Inspired by Chennai Water Crisis, GITAM Students Design a System to Recycle Kitchen Sink Water
CHENNAI : Inspired by the Chennai water crisis of 2019, six science and engineering students of GITAM, a Deemed to be-university, have designed a smart water-recycling system for kitchen sinks to ease the water problems of Indian cities.
Based on this unique innovation, the students have been selected as one of the five teams at the AIM-ICDK Water Innovation Challenge 2.0, organized by the Atal Innovation Mission, NITI Aayog, in partnership with Innovation Center Denmark (ICDK), under the aegis of the Denmark Technical University. The winners will represent India at the International Water Congress to be held in Denmark in May 2022.
Five students from the team are pursuing a B.Tech course at GITAM’s Visakhapatnam campus, including Anik Panja, Prithvi Tripathy, Sai Sasikanth Rokkam Jeswin GN and Shivani Narsina. The sixth student, Rushali Mishra, is enrolled in a second-year B.Sc (Environmental Science). The team was mentored by GITAM VDC(Venture Development Centre) Coaches Vikas Kumar Srivastav and Bollem Raja Kumar. The team has also received support from the Leadership team of GITAM, at different stages to convert their idea from a concept to a functional one.
The students understand and relate to the excruciating plight of Chennai’s water crisis in 2019 and are determined to give a shot at a solution. They designed an eco-friendly and smart grey-water filtration system called Hydro Gravitricity, which is capable of catalyzing biogas. It recycles the dark grey water coming out of kitchen sinks after dishwashing.
The team’s coach Vikas Kumar Srivastav said, “Faced with Chennai’s water crisis, the students decided to throw the kitchen sink at the problem. As part of the core technical team in the IEEE student branch of GITAM in 2019, they were required to make a group project innovatively related to water conservation. Coincidentally, the water crisis in Chennai was at its peak, with an extreme shortage of water for daily use. That became the key catalyzing event for the team to embark on the project of recycling water draining out of kitchen sinks after dishwashing. It took the students 2.5 years to take the concept to the prototype stage through multiple designs and iterations.”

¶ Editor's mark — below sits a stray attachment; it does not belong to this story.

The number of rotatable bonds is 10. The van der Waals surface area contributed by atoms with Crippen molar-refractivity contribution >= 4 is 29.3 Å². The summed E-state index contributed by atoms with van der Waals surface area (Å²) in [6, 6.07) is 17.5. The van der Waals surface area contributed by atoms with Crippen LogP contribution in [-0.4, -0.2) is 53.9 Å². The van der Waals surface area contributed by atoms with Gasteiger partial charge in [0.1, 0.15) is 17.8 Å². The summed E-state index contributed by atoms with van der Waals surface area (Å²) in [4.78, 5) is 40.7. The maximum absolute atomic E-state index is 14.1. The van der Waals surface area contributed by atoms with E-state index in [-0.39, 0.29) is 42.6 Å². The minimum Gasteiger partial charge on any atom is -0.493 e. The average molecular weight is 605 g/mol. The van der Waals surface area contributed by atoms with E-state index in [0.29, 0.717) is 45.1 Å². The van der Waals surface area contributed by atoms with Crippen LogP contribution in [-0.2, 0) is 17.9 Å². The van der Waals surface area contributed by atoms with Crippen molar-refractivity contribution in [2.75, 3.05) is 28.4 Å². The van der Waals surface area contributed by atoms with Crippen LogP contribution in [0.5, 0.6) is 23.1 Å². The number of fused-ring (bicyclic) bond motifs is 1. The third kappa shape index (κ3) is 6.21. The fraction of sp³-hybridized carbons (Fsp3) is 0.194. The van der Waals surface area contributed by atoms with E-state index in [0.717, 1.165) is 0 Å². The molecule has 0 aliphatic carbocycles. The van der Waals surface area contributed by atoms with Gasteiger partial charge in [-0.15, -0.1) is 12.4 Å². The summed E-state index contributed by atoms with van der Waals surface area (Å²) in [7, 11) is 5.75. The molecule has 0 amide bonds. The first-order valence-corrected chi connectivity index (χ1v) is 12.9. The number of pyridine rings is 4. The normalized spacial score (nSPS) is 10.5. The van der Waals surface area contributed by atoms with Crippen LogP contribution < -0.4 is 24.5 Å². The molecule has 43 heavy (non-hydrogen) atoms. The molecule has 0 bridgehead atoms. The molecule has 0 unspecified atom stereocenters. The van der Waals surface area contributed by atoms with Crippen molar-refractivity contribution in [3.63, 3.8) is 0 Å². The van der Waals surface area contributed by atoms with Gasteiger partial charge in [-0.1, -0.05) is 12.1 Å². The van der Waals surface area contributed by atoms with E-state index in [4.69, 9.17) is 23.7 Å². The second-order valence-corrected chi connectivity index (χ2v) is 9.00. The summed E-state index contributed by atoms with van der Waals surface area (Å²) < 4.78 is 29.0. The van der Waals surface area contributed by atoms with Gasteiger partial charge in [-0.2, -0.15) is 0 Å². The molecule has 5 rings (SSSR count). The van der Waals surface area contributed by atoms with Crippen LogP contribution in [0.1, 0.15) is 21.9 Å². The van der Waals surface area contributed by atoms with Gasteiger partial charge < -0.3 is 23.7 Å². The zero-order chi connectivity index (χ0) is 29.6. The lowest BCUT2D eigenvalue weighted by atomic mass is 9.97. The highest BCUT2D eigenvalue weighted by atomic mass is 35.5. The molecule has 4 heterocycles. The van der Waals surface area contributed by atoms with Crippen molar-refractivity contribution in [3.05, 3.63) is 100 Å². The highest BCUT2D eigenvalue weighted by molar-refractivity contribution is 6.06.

Said the team’s coach Bollem Raja Kumar: “The students have designed a self-maintaining, smart, and retrofittable rainwater and greywater filtration system. It has multiple stages fitted with filters, membranes, and sedimentation tanks, with a grease trap. Sand and charcoal filters thoroughly clean the water. Built-in sensors provide real-time data on water quality and parameters such as pH, turbidity, TDS, and water volume. The filtered water can be used for irrigation, cleaning, and flushing toilets. Individually the science behind every stage exists in the real world in bits and pieces. The students integrated all these systems and engineered them to fit into a limited space.”
Student Anik Panja, one of the team leaders says, “An average household is estimated to generate about 356 litres of grey water daily. This is a huge amount if multiplied by thousands of restaurants and millions of households in a city. This water currently drains into sewers. Recycling it can go a long way in meeting chronic water shortages. We built a plug-and-play greywater recycling system that can be retrofitted into existing kitchen pipes. It is also smart, hassle-free, and self-maintaining, reducing the effort required for maintenance. We have integrated several sensors in the system, allowing it to adjust the self-maintenance cycle and generate a live report for the user to monitor the water usage and output quality.”
Prithvi Tripathy, another student, added: “We have been allocated funds and space by GITAM to build and test our prototype, giving us the ability to fine-tune the product faster. This will be our pilot project. We are now working towards getting access to various water-testing labs in the country to validate the results published by our research. We would like to get access to some water-intensive manufacturing plants to install and test our product.”
Sai Sasikanth Rokkam, a member of the student team, says, “The Hydro Gravitricity solution is readily implementable in a real-world setting globally. As the system can be retrofitted to existing pipelines, it can be easily scaled up from the domestic household level to the industrial level. We will work on developing the solution further with mentoring by Atal Innovation Mission incubators and the Denmark Technical University. We intend to apply for relevant grants from Niti Aayog to design a medium-scale prototype and bring the product to the market.”
The Hydro Gravitricity project is being incubated at the Venture Development Centre of GITAM (Deemed to be University). The system has won the first prize at the Business Plan Contest at Tirutsava, the annual techno-cultural festival of IIT Tirupati.